PhD, University of Alberta
Telephone: 519-824-4120 x53653
Office: MacN 452
I obtained a BSc degree in physics from Laval University in 1987, a MSc degree in theoretical physics from the University of Alberta in 1989, and a PhD in theoretical physics from the University of Alberta in 1991. My thesis work was carried out under the supervision of Werner Israel; the topic was the internal structure of black holes.
After obtaining my PhD I spent three years (1991-1994) as a post-doctoral fellow at the California Institute of Technology, where I worked under the supervision of Kip Thorne. And before coming to Guelph in 1995, I spent a year (1994-1995) at Washington University in St. Louis, working under the supervision of Clifford Will.
Professional Activities & Awards
I am a member of the Editorial Board (Divisional Associate Editor for Astrophysics) of the prestigious research journal Physical Review Letters.
I am a member of the Editorial Board of Classical and Quantum Gravity, a leading publication in the field of gravitational physics.
In 2008 I was elected Fellow of the American Physical Society, “for important contributions to the theory of gravitational radiation from compact bodies orbiting black holes, to the theory of back-reaction of the emitted radiation on their motions, and to understanding the implications for gravitational-wave detection."
In 2007 I was elected to the Committee of the International Society on General Relativity and Gravitation, for the period 2007-2010.
In 2006 I was elected as an officer of the Topical Group in Gravitation of the American Physical Society. I am a member at large of the executive committee for the period 2007-2010.
In 2005 I was awarded the Herzberg Medal by the Canadian Association of Physicists, for outstanding achievement by a physicist aged 40 or less.
I am an affiliate member of the Perimeter Institute for Theoretical Physics, a privately funded research institute based in Waterloo, Canada.
KEYWORDS: Gravitational physics, general relativity, black holes, compact objects, gravitational waves, self-force
My research activities have recently been divided into two broad streams. The first stream is concerned with the physics of black holes in tidal environments. The second stream is concerned with the gravitational self-force. The context for this work is provided by the ongoing effort to measure gravitational waves using earth-based detectors (now operational) and space-based detectors (in development). Gravitational waves are produced when astronomical bodies are accelerated to high speeds; binary systems of compact objects (such as supermassive black holes, solar-mass black holes, and neutron stars) are among the most promising sources. My research aims to improve our understanding of such systems, and refine our predictions regarding the form that the gravitational-wave signals will take.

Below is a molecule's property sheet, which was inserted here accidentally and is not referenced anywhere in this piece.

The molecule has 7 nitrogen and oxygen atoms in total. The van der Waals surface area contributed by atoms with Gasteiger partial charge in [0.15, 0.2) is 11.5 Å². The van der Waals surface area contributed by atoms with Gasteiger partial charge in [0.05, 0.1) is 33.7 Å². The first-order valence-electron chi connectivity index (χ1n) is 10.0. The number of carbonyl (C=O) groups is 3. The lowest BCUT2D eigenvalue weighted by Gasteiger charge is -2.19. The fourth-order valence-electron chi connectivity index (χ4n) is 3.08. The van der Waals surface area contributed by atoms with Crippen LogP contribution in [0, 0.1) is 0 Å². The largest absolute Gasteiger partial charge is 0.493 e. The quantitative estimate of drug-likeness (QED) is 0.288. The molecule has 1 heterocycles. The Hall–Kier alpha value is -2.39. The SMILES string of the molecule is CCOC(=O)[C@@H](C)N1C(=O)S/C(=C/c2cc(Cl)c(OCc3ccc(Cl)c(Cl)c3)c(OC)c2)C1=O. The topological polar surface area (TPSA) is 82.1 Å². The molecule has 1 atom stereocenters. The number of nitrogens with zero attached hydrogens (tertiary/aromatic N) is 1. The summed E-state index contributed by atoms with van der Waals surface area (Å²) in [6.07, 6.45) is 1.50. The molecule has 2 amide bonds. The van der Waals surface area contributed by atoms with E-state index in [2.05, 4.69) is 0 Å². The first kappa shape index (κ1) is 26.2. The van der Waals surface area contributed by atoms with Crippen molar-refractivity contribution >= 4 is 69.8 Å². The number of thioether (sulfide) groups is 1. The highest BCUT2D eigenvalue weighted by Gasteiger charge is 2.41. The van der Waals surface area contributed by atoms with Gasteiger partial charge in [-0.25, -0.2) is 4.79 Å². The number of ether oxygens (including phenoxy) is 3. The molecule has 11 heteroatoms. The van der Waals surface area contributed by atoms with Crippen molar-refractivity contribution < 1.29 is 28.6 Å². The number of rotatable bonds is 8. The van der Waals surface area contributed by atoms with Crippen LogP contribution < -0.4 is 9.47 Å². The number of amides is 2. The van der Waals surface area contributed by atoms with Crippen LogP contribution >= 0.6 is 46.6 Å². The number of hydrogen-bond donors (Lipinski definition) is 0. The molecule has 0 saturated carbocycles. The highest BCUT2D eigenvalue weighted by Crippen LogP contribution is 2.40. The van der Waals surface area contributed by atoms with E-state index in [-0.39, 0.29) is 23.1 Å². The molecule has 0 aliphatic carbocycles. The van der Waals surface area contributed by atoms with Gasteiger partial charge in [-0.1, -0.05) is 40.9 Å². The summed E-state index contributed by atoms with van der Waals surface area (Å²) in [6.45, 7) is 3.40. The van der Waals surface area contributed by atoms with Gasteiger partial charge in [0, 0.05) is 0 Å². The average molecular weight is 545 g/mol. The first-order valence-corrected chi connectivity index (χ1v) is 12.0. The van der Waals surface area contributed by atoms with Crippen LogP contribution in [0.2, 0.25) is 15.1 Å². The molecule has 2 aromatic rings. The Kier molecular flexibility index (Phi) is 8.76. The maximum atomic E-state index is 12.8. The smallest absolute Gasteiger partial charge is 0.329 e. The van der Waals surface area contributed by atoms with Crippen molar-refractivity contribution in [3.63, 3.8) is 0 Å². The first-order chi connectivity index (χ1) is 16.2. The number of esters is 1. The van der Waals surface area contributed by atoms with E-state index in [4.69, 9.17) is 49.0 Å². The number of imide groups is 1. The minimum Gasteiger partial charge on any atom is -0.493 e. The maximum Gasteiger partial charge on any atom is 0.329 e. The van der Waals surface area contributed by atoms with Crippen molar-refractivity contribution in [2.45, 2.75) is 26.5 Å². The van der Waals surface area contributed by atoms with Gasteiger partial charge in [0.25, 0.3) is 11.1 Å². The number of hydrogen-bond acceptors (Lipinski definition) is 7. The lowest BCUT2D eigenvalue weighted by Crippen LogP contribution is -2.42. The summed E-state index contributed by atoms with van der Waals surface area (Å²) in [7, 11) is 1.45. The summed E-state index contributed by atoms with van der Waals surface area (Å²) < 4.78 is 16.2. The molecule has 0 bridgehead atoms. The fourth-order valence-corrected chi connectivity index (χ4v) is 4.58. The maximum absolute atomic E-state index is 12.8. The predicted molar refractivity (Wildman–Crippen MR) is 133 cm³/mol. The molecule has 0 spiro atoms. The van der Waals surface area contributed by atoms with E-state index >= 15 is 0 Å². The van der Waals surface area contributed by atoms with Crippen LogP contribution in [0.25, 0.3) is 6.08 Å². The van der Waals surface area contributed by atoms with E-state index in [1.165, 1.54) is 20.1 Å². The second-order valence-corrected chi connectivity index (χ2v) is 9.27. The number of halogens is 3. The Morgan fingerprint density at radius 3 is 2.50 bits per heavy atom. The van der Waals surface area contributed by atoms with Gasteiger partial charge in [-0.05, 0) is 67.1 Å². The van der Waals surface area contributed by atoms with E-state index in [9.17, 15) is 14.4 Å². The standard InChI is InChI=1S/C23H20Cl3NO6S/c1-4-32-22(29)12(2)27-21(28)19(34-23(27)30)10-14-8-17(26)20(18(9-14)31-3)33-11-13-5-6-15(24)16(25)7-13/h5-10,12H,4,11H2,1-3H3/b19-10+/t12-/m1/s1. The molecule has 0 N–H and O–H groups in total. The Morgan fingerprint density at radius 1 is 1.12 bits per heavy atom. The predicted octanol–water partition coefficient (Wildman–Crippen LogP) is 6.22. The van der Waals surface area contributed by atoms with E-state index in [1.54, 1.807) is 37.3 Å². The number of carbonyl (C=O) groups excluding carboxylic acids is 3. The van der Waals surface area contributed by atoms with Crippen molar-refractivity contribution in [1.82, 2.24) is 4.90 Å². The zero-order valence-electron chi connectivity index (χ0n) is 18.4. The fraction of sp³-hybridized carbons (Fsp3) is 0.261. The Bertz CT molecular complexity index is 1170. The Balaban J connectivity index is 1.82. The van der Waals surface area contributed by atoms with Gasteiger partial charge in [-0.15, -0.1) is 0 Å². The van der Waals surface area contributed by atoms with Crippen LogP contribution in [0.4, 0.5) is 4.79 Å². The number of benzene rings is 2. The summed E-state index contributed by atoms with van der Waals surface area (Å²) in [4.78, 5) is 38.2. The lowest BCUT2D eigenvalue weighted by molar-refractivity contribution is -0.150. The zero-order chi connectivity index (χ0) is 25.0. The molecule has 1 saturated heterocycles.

Black holes in tidal environments
What happens to a black hole when it is not isolated, but placed in the presence of other bodies which exert tidal forces on it? To answer this question requires a description of the tidal environment, a computation of the gravitational perturbation created by the external bodies, and the extraction of physical, measurable consequences. Among the most exciting of those is the effect of the tidal coupling on the phasing of gravitational waves emitted by the system of moving bodies; a measurement of this effect will allow a black hole to be observationally distinguished from other types of compact bodies.
The term “gravitational self-force'' refers to the motion of a small-mass body around a large black hole, in a treatment that goes beyond the test-mass description. In this treatment, the small mass creates a (small but significant) perturbation in the gravitational field of the large black hole. The perturbation affects the motion of the small body --- the motion is no longer geodesic, but accelerated, and the body is said to move in response to its own gravitational self-force. The perturbation also propagates outward in the form of gravitational waves. What is the nature of the self-forced motion? What information concerning the strong-field dynamics can be extracted from the gravitational waves? These are the questions that my research group and I have been exploring.